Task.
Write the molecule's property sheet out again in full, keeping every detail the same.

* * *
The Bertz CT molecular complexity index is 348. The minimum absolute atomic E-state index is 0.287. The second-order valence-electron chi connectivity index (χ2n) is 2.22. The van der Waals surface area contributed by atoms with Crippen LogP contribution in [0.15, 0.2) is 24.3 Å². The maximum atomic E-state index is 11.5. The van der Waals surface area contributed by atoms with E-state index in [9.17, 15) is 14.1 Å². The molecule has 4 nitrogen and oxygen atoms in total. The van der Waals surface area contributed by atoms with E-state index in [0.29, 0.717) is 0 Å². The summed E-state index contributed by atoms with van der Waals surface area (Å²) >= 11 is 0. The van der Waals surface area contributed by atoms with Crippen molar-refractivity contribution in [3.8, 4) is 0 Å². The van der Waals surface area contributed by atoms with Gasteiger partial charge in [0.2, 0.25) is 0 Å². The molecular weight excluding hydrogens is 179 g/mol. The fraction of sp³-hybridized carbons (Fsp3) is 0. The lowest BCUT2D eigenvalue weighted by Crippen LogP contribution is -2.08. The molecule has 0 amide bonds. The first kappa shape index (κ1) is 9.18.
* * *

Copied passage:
The Bertz CT molecular complexity index is 348. The minimum absolute atomic E-state index is 0.287. The second-order valence-electron chi connectivity index (χ2n) is 2.22. The van der Waals surface area contributed by atoms with Crippen LogP contribution in [0.15, 0.2) is 24.3 Å². The maximum atomic E-state index is 11.5. The van der Waals surface area contributed by atoms with E-state index in [9.17, 15) is 14.1 Å². The molecule has 4 nitrogen and oxygen atoms in total. The van der Waals surface area contributed by atoms with E-state index in [0.29, 0.717) is 0 Å². The summed E-state index contributed by atoms with van der Waals surface area (Å²) >= 11 is 0. The van der Waals surface area contributed by atoms with Crippen molar-refractivity contribution in [3.8, 4) is 0 Å². The van der Waals surface area contributed by atoms with Gasteiger partial charge in [0.2, 0.25) is 0 Å². The molecular weight excluding hydrogens is 179 g/mol. The fraction of sp³-hybridized carbons (Fsp3) is 0. The lowest BCUT2D eigenvalue weighted by Crippen LogP contribution is -2.08. The molecule has 0 amide bonds. The first kappa shape index (κ1) is 9.18.